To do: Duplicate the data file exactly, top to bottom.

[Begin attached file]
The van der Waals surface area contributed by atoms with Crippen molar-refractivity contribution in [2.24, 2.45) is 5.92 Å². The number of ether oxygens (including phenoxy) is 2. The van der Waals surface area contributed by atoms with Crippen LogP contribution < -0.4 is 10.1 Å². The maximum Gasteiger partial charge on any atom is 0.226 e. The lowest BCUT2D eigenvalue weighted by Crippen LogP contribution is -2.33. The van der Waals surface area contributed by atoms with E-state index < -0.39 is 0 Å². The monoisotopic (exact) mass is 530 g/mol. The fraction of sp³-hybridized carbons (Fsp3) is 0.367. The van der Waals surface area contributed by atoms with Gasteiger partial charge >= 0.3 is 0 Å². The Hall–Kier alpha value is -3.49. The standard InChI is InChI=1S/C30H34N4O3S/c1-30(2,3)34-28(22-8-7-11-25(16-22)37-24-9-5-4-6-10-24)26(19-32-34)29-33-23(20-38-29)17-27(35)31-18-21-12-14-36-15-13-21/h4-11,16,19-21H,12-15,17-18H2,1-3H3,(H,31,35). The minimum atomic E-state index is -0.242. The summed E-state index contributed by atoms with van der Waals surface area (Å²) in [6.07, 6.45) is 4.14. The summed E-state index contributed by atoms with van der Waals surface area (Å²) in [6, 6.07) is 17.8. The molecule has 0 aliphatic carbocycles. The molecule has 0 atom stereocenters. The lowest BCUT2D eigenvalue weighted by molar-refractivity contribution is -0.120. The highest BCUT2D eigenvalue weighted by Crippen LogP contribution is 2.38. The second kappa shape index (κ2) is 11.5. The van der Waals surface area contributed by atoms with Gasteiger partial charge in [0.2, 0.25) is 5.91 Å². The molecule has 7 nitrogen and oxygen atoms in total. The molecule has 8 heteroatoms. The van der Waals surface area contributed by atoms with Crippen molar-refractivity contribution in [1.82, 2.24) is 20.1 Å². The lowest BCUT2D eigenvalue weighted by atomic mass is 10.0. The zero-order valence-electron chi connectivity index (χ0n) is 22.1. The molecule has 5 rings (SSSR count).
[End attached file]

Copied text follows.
The van der Waals surface area contributed by atoms with Crippen molar-refractivity contribution in [2.24, 2.45) is 5.92 Å². The number of ether oxygens (including phenoxy) is 2. The van der Waals surface area contributed by atoms with Crippen LogP contribution < -0.4 is 10.1 Å². The maximum Gasteiger partial charge on any atom is 0.226 e. The lowest BCUT2D eigenvalue weighted by Crippen LogP contribution is -2.33. The van der Waals surface area contributed by atoms with E-state index < -0.39 is 0 Å². The monoisotopic (exact) mass is 530 g/mol. The fraction of sp³-hybridized carbons (Fsp3) is 0.367. The van der Waals surface area contributed by atoms with Gasteiger partial charge >= 0.3 is 0 Å². The Hall–Kier alpha value is -3.49. The standard InChI is InChI=1S/C30H34N4O3S/c1-30(2,3)34-28(22-8-7-11-25(16-22)37-24-9-5-4-6-10-24)26(19-32-34)29-33-23(20-38-29)17-27(35)31-18-21-12-14-36-15-13-21/h4-11,16,19-21H,12-15,17-18H2,1-3H3,(H,31,35). The minimum atomic E-state index is -0.242. The summed E-state index contributed by atoms with van der Waals surface area (Å²) in [6.07, 6.45) is 4.14. The summed E-state index contributed by atoms with van der Waals surface area (Å²) in [6, 6.07) is 17.8. The molecule has 0 aliphatic carbocycles. The molecule has 0 atom stereocenters. The lowest BCUT2D eigenvalue weighted by molar-refractivity contribution is -0.120. The highest BCUT2D eigenvalue weighted by Crippen LogP contribution is 2.38. The second kappa shape index (κ2) is 11.5. The van der Waals surface area contributed by atoms with Gasteiger partial charge in [0.2, 0.25) is 5.91 Å². The molecule has 7 nitrogen and oxygen atoms in total. The molecule has 8 heteroatoms. The van der Waals surface area contributed by atoms with Crippen molar-refractivity contribution in [1.82, 2.24) is 20.1 Å². The lowest BCUT2D eigenvalue weighted by atomic mass is 10.0. The zero-order valence-electron chi connectivity index (χ0n) is 22.1. The molecule has 5 rings (SSSR count).